Dow Jones Industrial Average Signals Economic Woes For Japan's Kids (And Ours)

This is an image of the Dow Jones on Black Friday. Is another crash coming after the Japan earthquake?

The Dow Jones took a nosedive today as Japan was rocked by fresh aftershocks and a worsening nuclear crisis. As this natural disaster continues to unfold, it may quickly become the most expensive in history. Japan’s children will have a huge bill to pay, one that will shape the economic future of their country for many years to come. Long after the last of the rubble is cleared from the quake itself, Japan will still be footing the bills for cleanup and rebuilding.

NPR reported yesterday that while some economic growth may come internally from the public works projects needed to rebuild in the face of a disaster on this scale, in real terms Japan is facing a huge loss of wealth.

American kids won’t get off scott free either.

Japan has the world’s 3rd largest economy. The Dow Jones tanked today because, according to the Washington Post:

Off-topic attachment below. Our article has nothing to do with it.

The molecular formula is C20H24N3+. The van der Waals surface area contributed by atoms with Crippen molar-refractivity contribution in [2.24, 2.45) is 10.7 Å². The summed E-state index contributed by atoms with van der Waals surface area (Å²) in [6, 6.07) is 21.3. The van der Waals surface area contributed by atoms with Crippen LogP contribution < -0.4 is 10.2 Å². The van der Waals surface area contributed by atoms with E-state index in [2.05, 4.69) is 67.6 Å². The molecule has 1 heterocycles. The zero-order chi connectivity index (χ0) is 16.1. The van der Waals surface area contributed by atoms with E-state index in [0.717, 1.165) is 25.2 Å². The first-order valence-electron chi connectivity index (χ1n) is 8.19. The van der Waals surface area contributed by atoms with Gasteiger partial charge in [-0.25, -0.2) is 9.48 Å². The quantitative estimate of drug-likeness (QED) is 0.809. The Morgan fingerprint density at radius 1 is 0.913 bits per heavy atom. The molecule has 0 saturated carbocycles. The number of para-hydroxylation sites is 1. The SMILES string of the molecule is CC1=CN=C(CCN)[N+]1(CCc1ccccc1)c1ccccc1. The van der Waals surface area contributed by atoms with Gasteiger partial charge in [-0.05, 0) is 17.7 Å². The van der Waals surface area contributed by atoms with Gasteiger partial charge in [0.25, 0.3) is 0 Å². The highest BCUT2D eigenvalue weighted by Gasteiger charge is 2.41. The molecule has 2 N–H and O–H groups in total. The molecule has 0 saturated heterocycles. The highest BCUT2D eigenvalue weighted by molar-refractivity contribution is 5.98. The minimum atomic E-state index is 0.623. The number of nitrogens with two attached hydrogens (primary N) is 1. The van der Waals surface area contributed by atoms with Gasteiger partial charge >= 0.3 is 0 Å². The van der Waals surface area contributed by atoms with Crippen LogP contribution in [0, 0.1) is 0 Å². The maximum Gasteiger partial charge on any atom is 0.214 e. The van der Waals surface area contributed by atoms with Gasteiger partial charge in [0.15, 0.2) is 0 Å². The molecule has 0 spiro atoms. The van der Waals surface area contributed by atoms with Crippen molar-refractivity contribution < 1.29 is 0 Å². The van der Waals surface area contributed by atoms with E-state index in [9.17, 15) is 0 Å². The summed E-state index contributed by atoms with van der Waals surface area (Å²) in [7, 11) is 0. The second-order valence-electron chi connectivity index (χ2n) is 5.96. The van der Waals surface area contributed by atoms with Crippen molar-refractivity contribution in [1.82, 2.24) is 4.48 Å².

Investors are selling because of uncertainty about the impact the nuclear crisis might have not only on Japan, but also on companies in this country.

We won’t know the full scale of the disaster for some time yet. Last time Japan had a major quake, it was a year before its financial markets hit bottom.

Obviously, with aftershocks and nuclear explosions still happening, the people of Japan have bigger things to worry about right now than how their financial markets are doing. As the recovery begins, though, they’ll be depending on those financial markets to recover and thrive. So will we. Japan accounts for 10% of U.S. exports, and we rely on Japanese factories to produce many of our computer components.

Photo: wikimedia

Tagged as:

Use a Facebook account to add a comment, subject to Facebook's Terms of Service and Privacy Policy. Your Facebook name, profile photo and other personal information you make public on Facebook (e.g., school, work, current city, age) will appear with your comment. Learn More.